Wednesday, November 5, 2008

Things to Consider Before Buying a Hybrid Car

Even though gas prices have been retreating to more reasonable levels, many families are still interested in hybid cars. The country is still in a financial crisis and global warming remains a long term issue. Most experts also agree that once the gloobal economy recovers oil and gas prices will increase again. Luckily, drivers have more options than ever before when it comes to saving money and reducing their carbon footprint.

10 years ago Toyota came out with the Prius, the world's first mass produced hybrid car which utilized both gas and electric engines. Now nearly every carmaker is attempting to produce its own version of the hybrid and consumers are chomping at the bit. The sales of "green" vehicles rose 38% last year alone according to AP.

If you are thinking of a hybrid here are some issues to consider:

Is a hybrid car really economically efficient?
Make sure you do your research on the true market value so that you are able to negotiate effectively. Keep in mind that hybrid prices vary greatly depending on the demand in the region. Hybrids can also be priced more highly in metro areas or after a new model first comes out. You should also note that most of your savings with a hybrid actually come over the longterm and that they are typically more expensive to buy or lease than other cars.

What type of hybrid do I want?
The Toyota Prius is a gas-electric hybrid, the electric motor is used for short distances and the gasoline engine kicks in at higher speeds to power the wheels and recharge the battery. The Chevy Volt, one of the upcoming series of plug-in hybrids, will travel 40 miles on the battery when the gas engine recharges it. Plug-ins will be recharged through an electrical outlet in the wall. The new bailout bill also provides new tax credits for plug-in hybrids, up to $7,500 depending on the kilowatt capacity of the battery.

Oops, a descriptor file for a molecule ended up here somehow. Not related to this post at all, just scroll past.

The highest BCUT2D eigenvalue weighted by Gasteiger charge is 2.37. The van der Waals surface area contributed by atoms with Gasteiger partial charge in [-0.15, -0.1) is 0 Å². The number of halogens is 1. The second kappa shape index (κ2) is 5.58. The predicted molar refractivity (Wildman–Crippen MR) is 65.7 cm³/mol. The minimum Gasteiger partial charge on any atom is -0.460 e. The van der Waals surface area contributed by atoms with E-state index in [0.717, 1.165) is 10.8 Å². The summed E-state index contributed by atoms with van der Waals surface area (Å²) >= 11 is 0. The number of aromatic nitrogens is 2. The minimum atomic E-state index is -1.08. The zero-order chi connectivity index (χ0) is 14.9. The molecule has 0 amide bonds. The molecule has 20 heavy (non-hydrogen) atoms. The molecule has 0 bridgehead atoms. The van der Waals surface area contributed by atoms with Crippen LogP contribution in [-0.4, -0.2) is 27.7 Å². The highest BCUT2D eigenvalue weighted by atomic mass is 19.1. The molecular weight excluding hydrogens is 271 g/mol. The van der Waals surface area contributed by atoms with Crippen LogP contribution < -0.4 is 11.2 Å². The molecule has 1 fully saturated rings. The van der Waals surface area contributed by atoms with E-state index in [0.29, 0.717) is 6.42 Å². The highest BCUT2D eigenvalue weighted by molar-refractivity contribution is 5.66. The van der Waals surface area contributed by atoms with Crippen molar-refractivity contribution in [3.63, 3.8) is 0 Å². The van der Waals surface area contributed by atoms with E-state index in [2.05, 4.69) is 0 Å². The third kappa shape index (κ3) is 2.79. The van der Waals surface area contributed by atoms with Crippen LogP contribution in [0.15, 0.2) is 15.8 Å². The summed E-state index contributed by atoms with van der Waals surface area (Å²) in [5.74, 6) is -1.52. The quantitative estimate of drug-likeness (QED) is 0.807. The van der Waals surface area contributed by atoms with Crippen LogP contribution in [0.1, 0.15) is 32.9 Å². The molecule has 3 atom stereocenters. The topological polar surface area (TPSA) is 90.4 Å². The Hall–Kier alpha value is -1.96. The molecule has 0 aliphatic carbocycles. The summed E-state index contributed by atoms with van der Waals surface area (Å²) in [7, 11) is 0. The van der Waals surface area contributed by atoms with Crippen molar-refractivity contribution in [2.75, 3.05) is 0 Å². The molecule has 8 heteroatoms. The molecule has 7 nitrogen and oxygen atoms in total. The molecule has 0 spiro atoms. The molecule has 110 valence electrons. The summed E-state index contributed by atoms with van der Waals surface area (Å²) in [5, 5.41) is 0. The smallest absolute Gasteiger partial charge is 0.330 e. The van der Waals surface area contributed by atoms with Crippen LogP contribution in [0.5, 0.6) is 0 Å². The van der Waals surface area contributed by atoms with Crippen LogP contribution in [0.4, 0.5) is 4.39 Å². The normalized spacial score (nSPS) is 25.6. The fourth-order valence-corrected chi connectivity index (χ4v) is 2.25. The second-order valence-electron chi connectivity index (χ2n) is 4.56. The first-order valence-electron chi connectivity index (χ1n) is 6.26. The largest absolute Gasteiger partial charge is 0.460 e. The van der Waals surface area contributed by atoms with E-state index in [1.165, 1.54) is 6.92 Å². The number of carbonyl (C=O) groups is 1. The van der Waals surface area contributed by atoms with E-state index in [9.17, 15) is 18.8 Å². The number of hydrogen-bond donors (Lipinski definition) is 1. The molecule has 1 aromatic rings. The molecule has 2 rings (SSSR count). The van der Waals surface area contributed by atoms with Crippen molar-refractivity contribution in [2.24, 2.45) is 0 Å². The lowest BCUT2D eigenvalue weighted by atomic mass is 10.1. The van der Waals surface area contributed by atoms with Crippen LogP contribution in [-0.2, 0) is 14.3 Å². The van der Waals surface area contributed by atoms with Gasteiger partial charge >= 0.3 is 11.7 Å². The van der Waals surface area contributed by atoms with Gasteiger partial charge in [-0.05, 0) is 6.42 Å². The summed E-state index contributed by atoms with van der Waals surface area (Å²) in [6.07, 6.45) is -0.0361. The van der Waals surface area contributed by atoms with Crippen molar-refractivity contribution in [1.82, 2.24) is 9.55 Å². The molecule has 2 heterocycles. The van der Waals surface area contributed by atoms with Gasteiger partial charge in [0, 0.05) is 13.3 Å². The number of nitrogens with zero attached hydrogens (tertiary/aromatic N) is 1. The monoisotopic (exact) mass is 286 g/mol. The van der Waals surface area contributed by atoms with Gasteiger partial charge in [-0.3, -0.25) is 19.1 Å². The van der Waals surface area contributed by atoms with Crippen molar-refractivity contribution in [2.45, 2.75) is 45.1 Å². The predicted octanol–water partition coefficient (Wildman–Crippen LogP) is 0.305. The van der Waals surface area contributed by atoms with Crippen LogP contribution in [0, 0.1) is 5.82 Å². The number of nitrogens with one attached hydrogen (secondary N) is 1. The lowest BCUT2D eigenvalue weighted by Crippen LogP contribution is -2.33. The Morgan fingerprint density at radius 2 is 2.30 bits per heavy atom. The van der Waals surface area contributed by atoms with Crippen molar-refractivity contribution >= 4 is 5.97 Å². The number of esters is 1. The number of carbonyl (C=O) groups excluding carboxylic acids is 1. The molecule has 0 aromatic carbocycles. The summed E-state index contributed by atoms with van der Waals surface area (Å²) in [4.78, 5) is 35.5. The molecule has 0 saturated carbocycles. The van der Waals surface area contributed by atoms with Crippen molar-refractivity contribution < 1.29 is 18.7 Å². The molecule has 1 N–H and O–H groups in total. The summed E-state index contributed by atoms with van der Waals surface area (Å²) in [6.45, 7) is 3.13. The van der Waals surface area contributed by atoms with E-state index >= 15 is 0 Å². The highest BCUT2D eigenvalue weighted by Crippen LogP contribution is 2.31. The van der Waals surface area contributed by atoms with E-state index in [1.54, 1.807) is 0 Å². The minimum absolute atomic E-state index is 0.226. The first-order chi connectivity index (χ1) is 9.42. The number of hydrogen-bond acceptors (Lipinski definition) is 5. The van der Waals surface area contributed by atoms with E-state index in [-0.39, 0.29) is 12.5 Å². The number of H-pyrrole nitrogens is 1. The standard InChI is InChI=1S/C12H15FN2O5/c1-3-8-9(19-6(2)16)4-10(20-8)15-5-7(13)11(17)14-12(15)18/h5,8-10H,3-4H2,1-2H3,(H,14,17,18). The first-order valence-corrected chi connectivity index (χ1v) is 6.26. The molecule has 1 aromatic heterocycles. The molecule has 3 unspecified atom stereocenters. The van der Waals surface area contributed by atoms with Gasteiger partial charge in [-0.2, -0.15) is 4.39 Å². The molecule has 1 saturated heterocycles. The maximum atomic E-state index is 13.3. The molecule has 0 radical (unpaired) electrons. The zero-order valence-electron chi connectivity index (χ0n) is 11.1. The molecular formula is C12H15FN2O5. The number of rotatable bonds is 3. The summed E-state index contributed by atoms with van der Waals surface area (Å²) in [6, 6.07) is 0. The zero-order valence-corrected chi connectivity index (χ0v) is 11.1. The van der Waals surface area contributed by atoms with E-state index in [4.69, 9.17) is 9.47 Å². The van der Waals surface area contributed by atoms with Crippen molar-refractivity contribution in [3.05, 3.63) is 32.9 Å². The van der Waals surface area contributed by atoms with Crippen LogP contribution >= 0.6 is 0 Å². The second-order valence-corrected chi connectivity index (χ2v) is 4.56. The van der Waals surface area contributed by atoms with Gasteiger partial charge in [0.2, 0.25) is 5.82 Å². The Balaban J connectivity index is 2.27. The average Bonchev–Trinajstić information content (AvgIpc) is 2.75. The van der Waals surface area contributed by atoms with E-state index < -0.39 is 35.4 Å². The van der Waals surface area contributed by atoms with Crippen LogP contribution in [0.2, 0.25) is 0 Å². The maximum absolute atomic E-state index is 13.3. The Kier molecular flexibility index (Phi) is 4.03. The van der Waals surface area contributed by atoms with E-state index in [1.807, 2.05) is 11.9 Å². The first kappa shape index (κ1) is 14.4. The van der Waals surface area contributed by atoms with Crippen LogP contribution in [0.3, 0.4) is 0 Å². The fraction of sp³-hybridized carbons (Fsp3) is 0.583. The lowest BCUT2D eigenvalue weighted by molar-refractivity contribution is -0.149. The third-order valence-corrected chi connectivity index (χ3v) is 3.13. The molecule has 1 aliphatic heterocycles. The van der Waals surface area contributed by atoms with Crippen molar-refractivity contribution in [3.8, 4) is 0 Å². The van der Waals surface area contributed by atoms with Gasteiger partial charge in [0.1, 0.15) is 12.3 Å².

How much will I save on gas by driving a hybrid?
With hybrids costing between $1,200 and $8,000 more than traditional cars, it can take at least 100,000 miles to offset the increased cost of the car. Two other factors to consider are the distance of your commute and the price of gas in your area. Obviously, the more you drive the more quickly you'll earn back the added cost of the car. Be aware that there are other fule efficient cars on the market. But if you are interested in a hybrid you have a variety of choices.

How important is the environmental impact of the car?
Not all hybrids are created equally. The Automaker rankings of 2007 listed Honda as the Greenest Automaker. If you are concerned about your car's impact on the environment, visit www.fueleconomy.gov and you can check out the listings for every year of a car, make and model and learn about the car's carbon footprint, EPA air pollution score and petroleum consumption.

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